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Additional 2020 Funding

WA Fish & Wildlife Seeks
Additional 2020 Funding

by Randy Woods

Fish and Wildlife
Washington’s Fish and Wildlife Commission is seeking a $24.5 million operating budget plus an additional $26 million in capital funds from the state legislature in the 2020 supplemental session to ensure that it can maintain current operations and make strategic enhancements next year.

In the request, the commission also said the Washington Department of Fish and Wildlife (WDFW) wants to require monthly fishing guide logbook reporting, starting January 1, 2020, to provide information on each guided fishing trip, the number of anglers onboard, and the number and type of fish species caught per trip.Under the commission’s proposal, $11.4 million in the budget request would address an ongoing structural deficit driven by various cost increases, such as rising worker wages and centralized state services.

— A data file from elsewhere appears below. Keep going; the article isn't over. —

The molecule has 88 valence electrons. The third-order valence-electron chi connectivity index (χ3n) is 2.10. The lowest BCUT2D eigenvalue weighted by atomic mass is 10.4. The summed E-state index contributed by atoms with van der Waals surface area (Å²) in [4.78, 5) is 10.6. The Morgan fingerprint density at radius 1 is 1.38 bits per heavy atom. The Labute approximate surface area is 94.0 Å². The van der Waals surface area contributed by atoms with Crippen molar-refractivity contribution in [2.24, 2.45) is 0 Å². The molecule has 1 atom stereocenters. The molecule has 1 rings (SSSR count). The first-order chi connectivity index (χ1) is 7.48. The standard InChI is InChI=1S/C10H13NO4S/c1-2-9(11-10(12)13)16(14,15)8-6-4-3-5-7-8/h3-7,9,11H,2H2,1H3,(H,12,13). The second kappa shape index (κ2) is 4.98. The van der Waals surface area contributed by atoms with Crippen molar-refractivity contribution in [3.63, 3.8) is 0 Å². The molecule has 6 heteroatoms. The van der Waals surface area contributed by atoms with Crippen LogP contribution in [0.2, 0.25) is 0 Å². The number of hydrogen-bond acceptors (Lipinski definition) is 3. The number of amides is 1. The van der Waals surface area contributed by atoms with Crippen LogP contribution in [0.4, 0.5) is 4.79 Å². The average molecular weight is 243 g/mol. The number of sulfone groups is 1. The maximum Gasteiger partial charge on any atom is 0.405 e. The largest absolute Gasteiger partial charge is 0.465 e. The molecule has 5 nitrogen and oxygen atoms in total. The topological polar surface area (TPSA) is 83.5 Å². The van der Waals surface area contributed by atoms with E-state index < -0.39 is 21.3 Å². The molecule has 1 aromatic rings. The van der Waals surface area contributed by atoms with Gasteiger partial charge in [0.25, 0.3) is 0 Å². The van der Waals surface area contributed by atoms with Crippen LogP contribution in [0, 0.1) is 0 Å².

WDFW also seeks $6.6 million to prevent cuts to several department services, including staff to provide expertise in habitat conservation. The funding would also pay for fish production at eight salmon and trout hatcheries; hunting management; customer service; shellfish inspections; non-lethal conflict response between people and wildlife; access to salmon and steelhead fishing; and maintenance of a million acres of land managed by the department.

All these services were at risk in the previous year’s budget cycle and were extended for at least one more year, but commission chair Larry Carpenter said he wants funding extended “on an ongoing basis,” starting in 2020. “We had widespread stakeholder support last year, and we believe we will again this year,” Carpenter said. “Ultimately, it’s about more than just these services that are at risk – it’s really about having a functional department that’s able to deliver results.”

In addition, the commission said it wants $6.5 million earmarked for other immediate WDFW needs, such as better monitoring of salmon habitat and fishing opportunities; the removal of sea lions feeding on Columbia River salmon; the continuation of the Fish Washington mobile app; and the minimization of humpback whale entanglement with commercial crab pots.

The commission added that it considered a second legislative proposal to modify WDFW’s enforcement civil authority during its August 23, 2019, meeting.

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